“Penny Pingleton, you know you are punished. From now on you’re wearing a giant P on your blouse EVERY DAY to school so that the whole world knows that Penny Pingleton is permanently, positively, punished!
Well that’s a bit harsh, don’t you think? Well this is clearly something that only happens in Full-Feature-Film-Turned-Tony-Award-Winning-Musicals-Turned-Full-Feature-Film.
OR DOES IT?
Sorry, there were photos here, but they had to go for privacy reasons. They were hideous, trust me. They were of a student’s desk, which the teacher had covered with shameful sayings about the child’s lack of self-control and how it was the child’s fault for everything
Now I’ll be the first to warn my dear readers that I am not one for posting anything in the genre of “Lets Blame the Teacher for Educational Problems!” Most teachers I encounter are surprisingly positive given the fact that teaching pays $1 and teachers are bearing the brunt of the blame for public education under the No Child Left Behind law. I realize that there are millions of desks across the nation that do not have the proverbial “Scarlet P” on them.
But, I do feel compelled to discuss a phenomenon that does occur frequently in our schools, and that is punishment.
As many of you know, I’m a big fan of positive reinforcement. There are times though, that teachers must implement the rules and positive reinforcement is not sufficient: “Johnny, I like the way you only brandished the scissors and didn’t actually stab me. Good job!” “Judy, thank you for only calling me a b**** and not a f****ing b****.”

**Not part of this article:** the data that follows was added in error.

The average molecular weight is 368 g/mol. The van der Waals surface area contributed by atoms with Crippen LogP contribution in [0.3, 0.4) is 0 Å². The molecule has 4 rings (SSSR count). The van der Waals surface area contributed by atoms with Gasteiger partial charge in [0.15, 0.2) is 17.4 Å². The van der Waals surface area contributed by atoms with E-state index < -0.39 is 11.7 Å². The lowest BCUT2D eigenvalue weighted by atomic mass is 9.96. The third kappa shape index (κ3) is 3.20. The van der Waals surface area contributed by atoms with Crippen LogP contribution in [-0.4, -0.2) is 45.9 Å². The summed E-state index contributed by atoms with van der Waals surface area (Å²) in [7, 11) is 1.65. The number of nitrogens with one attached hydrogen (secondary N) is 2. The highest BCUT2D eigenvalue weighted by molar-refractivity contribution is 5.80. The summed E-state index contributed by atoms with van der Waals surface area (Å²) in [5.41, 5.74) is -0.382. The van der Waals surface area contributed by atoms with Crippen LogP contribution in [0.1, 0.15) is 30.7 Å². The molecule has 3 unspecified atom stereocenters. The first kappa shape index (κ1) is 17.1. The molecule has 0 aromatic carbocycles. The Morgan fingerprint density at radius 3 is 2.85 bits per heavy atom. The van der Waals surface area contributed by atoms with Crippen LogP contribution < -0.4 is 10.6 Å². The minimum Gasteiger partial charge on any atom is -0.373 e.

There are times when punishment is appropriate. I prefer to call it “discipline” because the latin root of discipline is “discere” which means “to learn.” In a sense, the punishment should be a learning opportunity. The learning experience should fit the “crime.” If a kid tags your desk with graffiti, they get to clean it off. If they threatened another student, they must go through some sort of corrective learning experience. The main problem with punishment and blame is that teachers rapidly run out of consequences for actions. To illustrate, here’s an interaction I saw daily at Haides Middle School.
Teacher: Sit down.
Teacher: Please, just sit down.
Teacher: If you don’t sit down, I’m going to call the office.
Student: I don’t care.
Teacher: You will get detention then.
Student: Fine, whatever.
Teacher: Well maybe you’d care if I called your mom!
Student: F*** You!
And there you go. Kid is definitely not in the mood to learn. Kid gets detention, negative call to mom, and has probably branded that teacher as “mean.” And now Teacher has mentally put a “P” on the kid for the day, if not for the week, or in the case of the teacher who put those awful things on that kid’s desk, for the rest of the year.
And here’s the real problem. Research on punishment shows that it may work in the short-term, but in the long-term, the punishments must get more and more severe to have the same effect. So basically, the effect of detention and calling mom will not have much of an effect after a while and the teacher will be out of things in her bag of tricks. Worse yet, the Penny Pingleton factor takes place and the cycle of negative interaction can ensue. Penny acts out, teacher punishes, Penny feels teacher doesn’t like her and acts out again, teacher punishes again, and so forth.